Parliamentary group will outline demutualisation issues in report publication this week
Life and pensions business LV= will have some explaining to do this week, as MPs flag their concerns around the business’s plan to sell the 178-year-old mutual insurer to American private equity firm Bain Capital in a £530m takeover deal.
The All-Party Parliamentary Group for Mutuals launched an inquiry in February to investigate concerns surrounding the proposed sale – this closed on 5 March and MPs plan to publish a subsequent report on Thursday (8 April).
The Times reported that the MPs’ missive is particularly worried about the lack of information that LV= has shared with its 1.25 million members regarding the Bain Capital deal – the report will state that it is very difficult for an individual member of LV= to be able to assess whether or not the sale is in their interests.
The parliamentary group’s inquiry received evidence from individuals such as Mark Hartigan, chief executive of LV=, as well as officials from the FCA and the Prudential Regulation Authority (PRA). An executive from Bain Capital also provided feedback.
The Times understands that the report will warn that LV= is not planning to release to its members the business plan that was handed to Bain Capital and the City regulators due to it being commercially sensitive.
Furthermore, the insurer will not disclose how much capital it requires, despite the fact that the deal with Bain Capital was designed to inject capital into the business.
The takeover, which was confirmed in December, will end LV=’s status as a mutual owned by its customers – at least 75% of members will need to vote in support of the deal for it to complete.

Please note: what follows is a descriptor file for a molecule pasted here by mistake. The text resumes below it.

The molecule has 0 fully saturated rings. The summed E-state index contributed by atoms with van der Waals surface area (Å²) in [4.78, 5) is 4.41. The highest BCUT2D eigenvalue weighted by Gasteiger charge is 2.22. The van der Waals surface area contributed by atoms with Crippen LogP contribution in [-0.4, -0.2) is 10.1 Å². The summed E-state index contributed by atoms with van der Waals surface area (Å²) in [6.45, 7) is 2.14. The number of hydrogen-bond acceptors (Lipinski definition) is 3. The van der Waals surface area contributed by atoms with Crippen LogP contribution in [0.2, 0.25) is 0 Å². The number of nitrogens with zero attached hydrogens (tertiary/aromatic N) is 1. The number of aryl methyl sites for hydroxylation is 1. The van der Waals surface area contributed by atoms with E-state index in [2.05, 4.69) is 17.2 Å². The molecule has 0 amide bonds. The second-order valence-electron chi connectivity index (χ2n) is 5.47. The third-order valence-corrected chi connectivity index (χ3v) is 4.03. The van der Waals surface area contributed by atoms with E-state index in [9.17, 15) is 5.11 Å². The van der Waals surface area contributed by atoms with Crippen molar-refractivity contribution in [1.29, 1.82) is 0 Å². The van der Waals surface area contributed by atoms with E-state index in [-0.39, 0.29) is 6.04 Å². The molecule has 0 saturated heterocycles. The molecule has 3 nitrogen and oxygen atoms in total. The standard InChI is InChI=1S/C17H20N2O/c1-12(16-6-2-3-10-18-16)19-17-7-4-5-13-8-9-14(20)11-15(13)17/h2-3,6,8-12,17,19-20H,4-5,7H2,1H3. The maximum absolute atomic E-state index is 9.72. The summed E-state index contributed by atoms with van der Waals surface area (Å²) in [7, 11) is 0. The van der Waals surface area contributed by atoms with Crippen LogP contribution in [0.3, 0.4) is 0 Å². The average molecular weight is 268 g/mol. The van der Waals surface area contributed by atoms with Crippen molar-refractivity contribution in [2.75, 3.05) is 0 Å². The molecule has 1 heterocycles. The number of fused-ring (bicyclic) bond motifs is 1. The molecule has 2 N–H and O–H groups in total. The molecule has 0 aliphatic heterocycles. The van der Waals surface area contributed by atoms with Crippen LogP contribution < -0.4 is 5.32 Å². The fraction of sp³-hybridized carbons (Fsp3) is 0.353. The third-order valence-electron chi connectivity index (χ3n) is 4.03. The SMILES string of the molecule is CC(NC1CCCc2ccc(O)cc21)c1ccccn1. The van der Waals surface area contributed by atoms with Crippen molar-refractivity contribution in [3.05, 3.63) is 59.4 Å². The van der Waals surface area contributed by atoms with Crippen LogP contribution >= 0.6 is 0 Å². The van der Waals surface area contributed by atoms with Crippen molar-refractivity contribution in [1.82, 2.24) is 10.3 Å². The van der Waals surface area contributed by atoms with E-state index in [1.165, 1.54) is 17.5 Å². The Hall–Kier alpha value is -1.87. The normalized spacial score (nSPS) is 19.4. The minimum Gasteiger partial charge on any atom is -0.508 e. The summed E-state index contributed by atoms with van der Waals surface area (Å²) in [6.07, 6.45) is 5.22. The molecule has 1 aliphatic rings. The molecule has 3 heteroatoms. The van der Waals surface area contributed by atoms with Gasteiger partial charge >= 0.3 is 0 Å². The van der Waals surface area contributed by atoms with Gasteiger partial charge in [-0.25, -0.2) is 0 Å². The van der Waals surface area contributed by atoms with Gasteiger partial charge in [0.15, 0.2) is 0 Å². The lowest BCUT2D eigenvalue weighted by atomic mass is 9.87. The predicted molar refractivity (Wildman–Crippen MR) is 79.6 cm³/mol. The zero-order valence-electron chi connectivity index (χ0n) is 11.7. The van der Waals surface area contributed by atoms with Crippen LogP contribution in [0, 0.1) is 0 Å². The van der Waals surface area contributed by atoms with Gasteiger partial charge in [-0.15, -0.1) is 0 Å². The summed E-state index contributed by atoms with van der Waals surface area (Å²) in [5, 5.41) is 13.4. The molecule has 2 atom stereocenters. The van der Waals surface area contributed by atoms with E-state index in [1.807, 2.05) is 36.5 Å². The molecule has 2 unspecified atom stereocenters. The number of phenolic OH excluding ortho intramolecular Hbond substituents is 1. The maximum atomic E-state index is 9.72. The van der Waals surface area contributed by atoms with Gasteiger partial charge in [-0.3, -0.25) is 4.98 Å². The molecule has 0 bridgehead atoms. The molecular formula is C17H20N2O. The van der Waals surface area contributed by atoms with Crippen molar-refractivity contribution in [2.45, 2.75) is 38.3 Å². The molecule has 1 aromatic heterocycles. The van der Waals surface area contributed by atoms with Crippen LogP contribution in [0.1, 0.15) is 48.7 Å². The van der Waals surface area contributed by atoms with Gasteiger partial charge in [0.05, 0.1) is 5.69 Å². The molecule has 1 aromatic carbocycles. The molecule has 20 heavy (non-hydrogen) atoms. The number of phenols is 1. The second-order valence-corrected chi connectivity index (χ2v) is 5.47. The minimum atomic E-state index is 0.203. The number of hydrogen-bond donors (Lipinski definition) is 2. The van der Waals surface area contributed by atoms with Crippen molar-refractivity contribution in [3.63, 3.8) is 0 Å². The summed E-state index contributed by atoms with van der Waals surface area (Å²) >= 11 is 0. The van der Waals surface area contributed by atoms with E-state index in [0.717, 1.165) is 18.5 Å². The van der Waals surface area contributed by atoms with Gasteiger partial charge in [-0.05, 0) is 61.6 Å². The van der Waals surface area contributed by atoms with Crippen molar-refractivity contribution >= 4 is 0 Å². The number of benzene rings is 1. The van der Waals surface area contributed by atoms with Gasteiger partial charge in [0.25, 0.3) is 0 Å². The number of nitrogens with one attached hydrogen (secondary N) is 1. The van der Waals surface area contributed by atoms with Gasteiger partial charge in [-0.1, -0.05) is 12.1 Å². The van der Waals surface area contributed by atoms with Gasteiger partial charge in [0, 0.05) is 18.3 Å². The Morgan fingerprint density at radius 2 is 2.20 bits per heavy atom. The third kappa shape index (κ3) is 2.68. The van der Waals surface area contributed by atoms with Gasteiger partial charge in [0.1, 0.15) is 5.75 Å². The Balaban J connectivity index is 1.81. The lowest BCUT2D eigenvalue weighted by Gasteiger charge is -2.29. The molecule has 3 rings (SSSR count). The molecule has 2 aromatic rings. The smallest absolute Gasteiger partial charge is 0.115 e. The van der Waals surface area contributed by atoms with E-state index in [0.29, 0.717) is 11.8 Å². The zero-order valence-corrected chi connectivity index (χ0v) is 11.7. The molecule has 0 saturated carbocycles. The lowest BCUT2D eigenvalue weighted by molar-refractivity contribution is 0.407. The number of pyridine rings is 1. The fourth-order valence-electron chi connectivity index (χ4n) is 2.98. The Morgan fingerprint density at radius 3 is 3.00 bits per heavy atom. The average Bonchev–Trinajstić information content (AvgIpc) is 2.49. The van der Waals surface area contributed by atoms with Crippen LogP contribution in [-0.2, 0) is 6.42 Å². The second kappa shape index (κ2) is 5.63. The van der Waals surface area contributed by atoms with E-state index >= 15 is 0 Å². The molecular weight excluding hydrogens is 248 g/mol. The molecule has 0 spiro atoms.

Following this, policyholders will receive a small cash payment to compensate them for the loss of their membership - the size of the payout is yet to be disclosed.
It will also result in an increase of up to 40% to the cash pot available for bonus payments to with-profits members when their policies mature. Its 340,000 with-profits policyholders are beneficial owners of the group.
Some policyholders informed The Times that they are unhappy about LV=’s demutualisation and the amount of information about the takeover they have received from the mutual so far.
A spokesperson at LV= said: “We look forward to receiving the [MPs’] report in due course and building on our recent member webinar, when we provide all of our members with a comprehensive information pack in advance of the vote on the transaction.
“This will include reports from an independent expert and the with-profits actuary to help members make an informed decision.”
LV= is one of Britain’s biggest remaining mutuals. It started in 1843 as a burial society in Liverpool, which helped families in poverty with their funeral costs. Now, the Bournemouth-based business is a life assurance and pensions group that employs about 1,500 staff.